BY Robert Barry in Reviews | 01 JAN 13
Featured in
Issue 152

Anselm Kiefer

BY Robert Barry in Reviews | 01 JAN 13

Anselm Kiefer, Für Rabbi Löw, 2010–12, mixed media on canvas, 3.8 × 5.6 m

Anselm Kiefer has been ruffling a few feathers in the Parisian art world of late. When his New York representative, Gagosian Gallery, and his Paris gallery, Thaddaeus Ropac, both decided to open new premises in the banlieues within the same week, each one leading with an exhibition dedicated to the German-born painter and sculptor, eyebrows were raised and tempers flared. But, in truth, there is no comparison to make. Everything about Gagosian’s presentation, from its airport-side location to the work on offer (one massive showpiece – the Morgenthau Plan, from 2012, which gave its name to the whole display – and a scattered few small paintings), speaks of a gallery targeting collectors; Ropac’s airy ex-industrial space with its lavish new commissions, on the other hand, has set its sights on something quite different, more like a public museum.

It is somehow appropriate that Kiefer’s latest works would find themselves in a former factory, as, amongst the oils, charcoals and acrylics that adorn his canvases, we find materials usually associated with more lumpen tasks: iron, lead, wire, electrolytic sediment. Yet works like Die Kinder Abrahams (Abraham’s Children, 1988–2012), with its rocks and preserved foetuses made of synthetic resin displayed in mildewed vitrines, and the tremendous painting die Ungeborenen (The Unborn, 2011–12), from which hangs a rusty balance weighing salt against sulphur, seem to gesture towards pre-industrial concerns: the proto-science of alchemy and the proto-museum of the Wunderkammer.

Kiefer’s canvases make good use of the wide, open halls of the gallery – works like die Ungeborenen, for instance, or the equally expansive die bösen Mütter (The Bad Mother, 2007–11) and Mütterkorn (2011) would have felt cramped in the smaller rooms of Ropac’s city centre space (or Gagosian’s Le Bourget anterooms). It is necessary, with such works, to be able to stand five or ten metres away in order to grasp the image from out of the storm of swirling paint. The sculptural appendages jutting out of the canvas – chairs, branches, scales, the wing of an aeroplane – produce an effect of trompe l’oeil as they seem to alternately sink back into the image and leap out of it, depending on how close you stand.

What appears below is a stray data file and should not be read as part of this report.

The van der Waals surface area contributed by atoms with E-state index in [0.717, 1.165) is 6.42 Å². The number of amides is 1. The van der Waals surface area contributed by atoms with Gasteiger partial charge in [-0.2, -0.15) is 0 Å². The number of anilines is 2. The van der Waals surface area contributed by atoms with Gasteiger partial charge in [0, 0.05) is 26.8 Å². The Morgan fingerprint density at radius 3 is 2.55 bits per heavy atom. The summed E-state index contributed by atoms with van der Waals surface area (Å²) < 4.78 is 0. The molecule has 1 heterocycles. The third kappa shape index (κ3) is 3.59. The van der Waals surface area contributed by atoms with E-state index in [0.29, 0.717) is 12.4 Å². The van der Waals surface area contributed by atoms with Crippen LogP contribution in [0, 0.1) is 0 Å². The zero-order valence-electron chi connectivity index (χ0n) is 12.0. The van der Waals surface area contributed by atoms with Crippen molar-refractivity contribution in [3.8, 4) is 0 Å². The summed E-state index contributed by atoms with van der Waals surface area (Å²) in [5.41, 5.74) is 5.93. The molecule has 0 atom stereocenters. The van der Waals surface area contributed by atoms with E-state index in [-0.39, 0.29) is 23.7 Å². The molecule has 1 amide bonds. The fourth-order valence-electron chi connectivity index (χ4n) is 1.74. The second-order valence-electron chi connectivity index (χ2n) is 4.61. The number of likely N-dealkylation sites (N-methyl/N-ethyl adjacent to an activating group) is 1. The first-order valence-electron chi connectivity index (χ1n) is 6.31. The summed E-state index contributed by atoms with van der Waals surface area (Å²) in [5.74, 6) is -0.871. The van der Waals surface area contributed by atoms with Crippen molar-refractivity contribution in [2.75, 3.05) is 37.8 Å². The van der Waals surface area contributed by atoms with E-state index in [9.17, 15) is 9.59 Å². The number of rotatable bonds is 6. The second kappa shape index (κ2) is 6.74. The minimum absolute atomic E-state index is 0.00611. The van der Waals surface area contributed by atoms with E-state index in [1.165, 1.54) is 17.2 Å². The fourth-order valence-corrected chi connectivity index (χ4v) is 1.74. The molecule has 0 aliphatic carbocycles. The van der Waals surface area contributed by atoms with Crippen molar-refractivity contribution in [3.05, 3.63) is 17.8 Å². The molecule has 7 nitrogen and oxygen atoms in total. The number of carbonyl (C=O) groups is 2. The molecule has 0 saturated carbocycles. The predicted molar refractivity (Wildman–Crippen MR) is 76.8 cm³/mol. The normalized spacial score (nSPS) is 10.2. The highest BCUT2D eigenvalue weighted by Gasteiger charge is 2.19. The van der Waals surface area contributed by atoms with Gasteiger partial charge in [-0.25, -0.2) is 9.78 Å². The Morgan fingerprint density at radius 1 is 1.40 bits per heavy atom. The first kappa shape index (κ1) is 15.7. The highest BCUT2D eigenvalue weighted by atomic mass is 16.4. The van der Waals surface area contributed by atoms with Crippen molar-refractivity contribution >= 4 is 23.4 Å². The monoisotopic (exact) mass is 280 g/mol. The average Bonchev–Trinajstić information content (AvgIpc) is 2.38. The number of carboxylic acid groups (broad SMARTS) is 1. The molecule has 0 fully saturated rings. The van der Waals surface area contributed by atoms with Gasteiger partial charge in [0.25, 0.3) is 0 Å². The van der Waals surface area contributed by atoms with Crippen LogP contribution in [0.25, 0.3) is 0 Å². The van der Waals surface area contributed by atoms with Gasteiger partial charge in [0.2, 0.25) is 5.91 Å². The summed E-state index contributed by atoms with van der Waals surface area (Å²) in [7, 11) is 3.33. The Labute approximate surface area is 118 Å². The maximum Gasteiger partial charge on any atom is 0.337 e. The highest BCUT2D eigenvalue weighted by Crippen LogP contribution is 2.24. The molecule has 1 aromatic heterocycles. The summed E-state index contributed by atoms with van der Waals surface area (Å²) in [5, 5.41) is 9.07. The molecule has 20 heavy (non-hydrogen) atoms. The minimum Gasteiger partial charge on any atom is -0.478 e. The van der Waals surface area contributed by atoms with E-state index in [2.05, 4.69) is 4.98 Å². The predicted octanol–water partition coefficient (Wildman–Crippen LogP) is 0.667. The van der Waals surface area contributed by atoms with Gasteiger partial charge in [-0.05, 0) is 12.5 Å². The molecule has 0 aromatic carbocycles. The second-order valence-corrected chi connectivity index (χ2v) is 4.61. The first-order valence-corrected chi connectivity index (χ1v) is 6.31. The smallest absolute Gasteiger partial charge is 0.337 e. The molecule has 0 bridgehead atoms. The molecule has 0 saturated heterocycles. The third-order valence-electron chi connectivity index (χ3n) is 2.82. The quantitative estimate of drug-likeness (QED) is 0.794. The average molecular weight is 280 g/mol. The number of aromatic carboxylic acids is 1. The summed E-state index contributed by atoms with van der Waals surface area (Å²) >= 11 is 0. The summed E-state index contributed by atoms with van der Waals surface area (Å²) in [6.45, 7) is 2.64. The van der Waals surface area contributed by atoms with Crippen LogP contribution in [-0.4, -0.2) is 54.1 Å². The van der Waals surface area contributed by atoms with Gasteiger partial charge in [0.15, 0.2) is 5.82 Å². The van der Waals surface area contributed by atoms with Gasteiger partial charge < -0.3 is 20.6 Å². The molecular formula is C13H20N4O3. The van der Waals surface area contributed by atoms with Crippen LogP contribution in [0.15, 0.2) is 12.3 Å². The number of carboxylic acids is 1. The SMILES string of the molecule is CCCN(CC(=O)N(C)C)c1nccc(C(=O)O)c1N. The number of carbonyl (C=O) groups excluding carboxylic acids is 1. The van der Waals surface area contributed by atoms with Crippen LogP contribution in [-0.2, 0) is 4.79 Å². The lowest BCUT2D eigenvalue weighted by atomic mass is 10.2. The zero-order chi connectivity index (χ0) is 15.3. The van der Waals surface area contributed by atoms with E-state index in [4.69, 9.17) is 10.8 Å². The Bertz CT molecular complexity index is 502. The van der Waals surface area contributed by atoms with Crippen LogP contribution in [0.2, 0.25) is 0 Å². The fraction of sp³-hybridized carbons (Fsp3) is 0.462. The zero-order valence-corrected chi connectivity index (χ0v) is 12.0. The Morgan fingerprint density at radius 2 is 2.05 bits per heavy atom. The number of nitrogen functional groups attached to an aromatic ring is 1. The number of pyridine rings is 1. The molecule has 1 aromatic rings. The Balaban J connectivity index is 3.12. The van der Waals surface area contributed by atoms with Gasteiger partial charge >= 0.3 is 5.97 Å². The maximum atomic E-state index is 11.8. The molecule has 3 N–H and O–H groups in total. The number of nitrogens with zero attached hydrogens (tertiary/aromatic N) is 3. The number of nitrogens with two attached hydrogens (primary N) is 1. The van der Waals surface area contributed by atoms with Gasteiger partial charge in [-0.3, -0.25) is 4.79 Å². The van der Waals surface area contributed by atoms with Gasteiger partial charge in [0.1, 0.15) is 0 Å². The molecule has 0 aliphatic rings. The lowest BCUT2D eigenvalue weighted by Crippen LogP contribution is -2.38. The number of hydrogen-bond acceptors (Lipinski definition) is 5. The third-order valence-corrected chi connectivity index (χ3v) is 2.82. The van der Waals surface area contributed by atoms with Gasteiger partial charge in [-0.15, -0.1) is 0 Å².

The title, Mütterkorn – which is given not only to the painting but also to a paired coupling of much smaller watercolours, matching blackened gold maize stalks with a voluptuous, almost Socialist Realist, female bust – refers to a disease that blighted crops throughout the Middle Ages but ultimately provided a medicine given to mothers in labour. This essentially romantic coupling of the proximity between death and new life is one of the overarching themes that links the various works here, providing an image of Kiefer as an artist who was born amongst the ruins of postwar Germany.

Images of ruins, collapsed concrete forms amidst scarred landscapes on sprawling strips of film, spill from the depths of Rabbi Löw: der Golem (2012), the vast sculpture that dominates one hall of the gallery. At some ten metres tall and of a similar depth, the work reaches out in every direction, drawing its spectators in with a tentacular grasp. Built around the burst frame of an antique printing press, not just strips of film spring forth from its spastic innards but also a petrified forest of aluminium sunflowers, around their feet a scattering of iron filings: the seeds of a possible new life. With a long history in the fine arts, from Van Dyck’s self-portrait to 19th-century aestheticism, these sunflowers ossified by Kiefer remind us that every still life is already a nature morte. Yet it is here that Kiefer’s exhibition is at once more personal and more optimistic than its cousin in Le Bourget. Where the centrepiece at Gagosian, Morgenthau Plan, presents a scorched and scarred Eden encaged in rusted iron, the cluster of master signifiers around which the present show circulates – the golem, the unborn, the ergot fungus which both nurtures and infects – collectively suggests something quite different: new life, the possibility of hope sprung from horror.

These petrified sunflowers recur elsewhere. In die Ungeborenen, we find resinous foetuses around their roots, numbered with tags like those found on corpses, hexadecimals evoking the victims of the Holocaust. These unborn infant exhibits are themselves repeated in Die Kinder Abrahams, where we find them housed with misshapen rocks within a larger vitrine – seemingly referencing Kiefer’s former teacher, Joseph Beuys. But Kiefer’s symbolism is more explicit. The work’s title refers to St John’s promise in Matthew 3:9 that ‘God is able of these stones to raise up children unto Abraham.’ What, after all, is a golem, but a man fashioned from stone, as evoked in the Weimar films of Paul Wegener? This ring of interlocked references reminds us that if ruins might be the soil of a new birth, then the reverse is also true: that creation itself – whether that of the artist or of the various grotesque mothers that hang here – brings a terrible responsibility, the threat of untold destruction.

Robert Barry is a freelance writer and composer from Brighton, England. His book The Music of the Future is published by Repeater.